Results Up    Down

The researchers invited 800 middle and high school students to participate in the study. Six hundred and seventy-six (676) participants fulfilled the study inclusion criteria and completed both the PHQ-9 and the ESS, corresponding to a response rate of 84.5%. Gender identification was female (56.1%) and male (43.9%). The mean age (±SD) was 15.64 ± 1.68 years, with 206 (30.5%) in the early adolescent age group (10-14 years), 368 (54.4%) in the middle adolescent age group (15-17 years), and 102 (15.1%) in the late adolescent age group (18-20 years). The sample included students from different regions, 349 (51.6%) were from rural regions, while 327 (48.4%) of the respondents were from urban regions. Clinically, 32.5% of the sample (N = 220) suffered from excessive daytime sleepiness. Forty-four point seven percent (44.7%) of the sample experienced moderate-severe symptoms of depression. In terms of academic achievement, 19.0% of the total sample reported poor academic achievement during the last three months preceding the research. We reported all the socio-demographic, academic achievement and clinical characteristics of the participants in Table 1.

Compared to those without depression symptoms, most adolescents with depression symptoms were from female gender [49.9%; vs. 38.0%; χ2 (1) = 9.41, p = 0.002] and were from rural regions [49.6%; vs. 39.4%; χ2 (1) = 6.99, p = 0.008]. The prevalence of symptoms consistent with depressive disorder was higher among older respondents (15-17 and 18-20) compared to those from younger age (12-14) [50.8%; vs. 49.0%; vs. 31.6%; χ2 (2) = 20.74, p < 0.001]. Also, the researchers observed a relationship between the occurrence of depressive symptoms and the parental status of the respondent: The highest proportion of depressive symptoms is among respondents with divorced parents and the lowest proportion is among those with married parents [73.9%; vs. 42.7%; χ2 (2) = 11.05, p = 0.004]. Respondents who did not take part in any sporting activities had a higher proportion of depressive symptoms when compared with those who took part in sporting activities [45.9%; vs. 32.3%; χ2 (1) = 4.39, p = 0.036].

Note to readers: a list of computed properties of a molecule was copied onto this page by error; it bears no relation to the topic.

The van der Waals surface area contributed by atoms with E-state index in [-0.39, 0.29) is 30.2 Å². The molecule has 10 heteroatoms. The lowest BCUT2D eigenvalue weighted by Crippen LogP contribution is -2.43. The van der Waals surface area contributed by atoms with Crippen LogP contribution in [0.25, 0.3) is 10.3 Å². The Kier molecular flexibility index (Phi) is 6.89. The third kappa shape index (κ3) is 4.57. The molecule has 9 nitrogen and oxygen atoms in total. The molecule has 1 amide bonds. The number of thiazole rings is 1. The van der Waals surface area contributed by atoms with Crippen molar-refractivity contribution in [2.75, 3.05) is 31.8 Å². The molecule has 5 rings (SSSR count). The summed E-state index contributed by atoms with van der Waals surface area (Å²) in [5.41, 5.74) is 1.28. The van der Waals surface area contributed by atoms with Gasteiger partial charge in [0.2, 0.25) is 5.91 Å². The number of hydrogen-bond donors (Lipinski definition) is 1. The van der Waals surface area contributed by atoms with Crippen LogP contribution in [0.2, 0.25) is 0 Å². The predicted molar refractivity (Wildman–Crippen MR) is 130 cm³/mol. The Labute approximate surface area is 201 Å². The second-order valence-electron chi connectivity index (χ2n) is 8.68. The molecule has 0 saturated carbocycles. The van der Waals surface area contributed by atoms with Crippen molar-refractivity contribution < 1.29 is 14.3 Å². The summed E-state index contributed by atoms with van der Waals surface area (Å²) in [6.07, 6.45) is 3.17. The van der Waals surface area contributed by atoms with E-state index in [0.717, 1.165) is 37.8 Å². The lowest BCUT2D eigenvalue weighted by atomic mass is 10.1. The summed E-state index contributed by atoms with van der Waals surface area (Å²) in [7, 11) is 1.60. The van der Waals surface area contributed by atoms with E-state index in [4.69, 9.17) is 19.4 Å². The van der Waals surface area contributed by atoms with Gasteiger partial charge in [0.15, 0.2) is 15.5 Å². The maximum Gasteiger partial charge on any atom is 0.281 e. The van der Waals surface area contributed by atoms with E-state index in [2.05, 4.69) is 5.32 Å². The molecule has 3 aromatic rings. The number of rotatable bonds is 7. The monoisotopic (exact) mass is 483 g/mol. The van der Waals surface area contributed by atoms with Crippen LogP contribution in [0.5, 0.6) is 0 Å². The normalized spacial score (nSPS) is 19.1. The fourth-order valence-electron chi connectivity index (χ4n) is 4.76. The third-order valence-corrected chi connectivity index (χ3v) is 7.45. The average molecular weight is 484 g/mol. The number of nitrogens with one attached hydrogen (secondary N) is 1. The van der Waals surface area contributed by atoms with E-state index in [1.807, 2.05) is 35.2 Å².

In terms of academic characteristics, depressive symptoms were also statistically correlated with academic achievements. The highest proportion of depressive symptoms was among students with poor academic achievement and the lowest proportion was among those with excellent academic achievement [62.4%; vs. 26.9%; χ2 (1) = 24.04, p < 0.001]. In terms of clinical characteristics, adolescents with depressive symptoms reported high risk for sleepiness compared to those without depressive symptoms [55.9%; vs. 39.3%; χ2(1) = 16.65, p < 0.001]. The results in Table 2 show the association between depression symptoms status and each of socio-demographic characteristics, academic achievement and daytime sleepiness. The researchers performed a binary logistic regression analysis to investigate the effects of factors associated with depression symptoms. The logistic regression model was statistically significant, χ2(12) = 89.701, p < 0.001. In this study, the model explained 18.0% (Nagelkerke R2) of the variance in depression symptomology and correctly classified 66.4% of cases. Table 3 summarises the analysis results.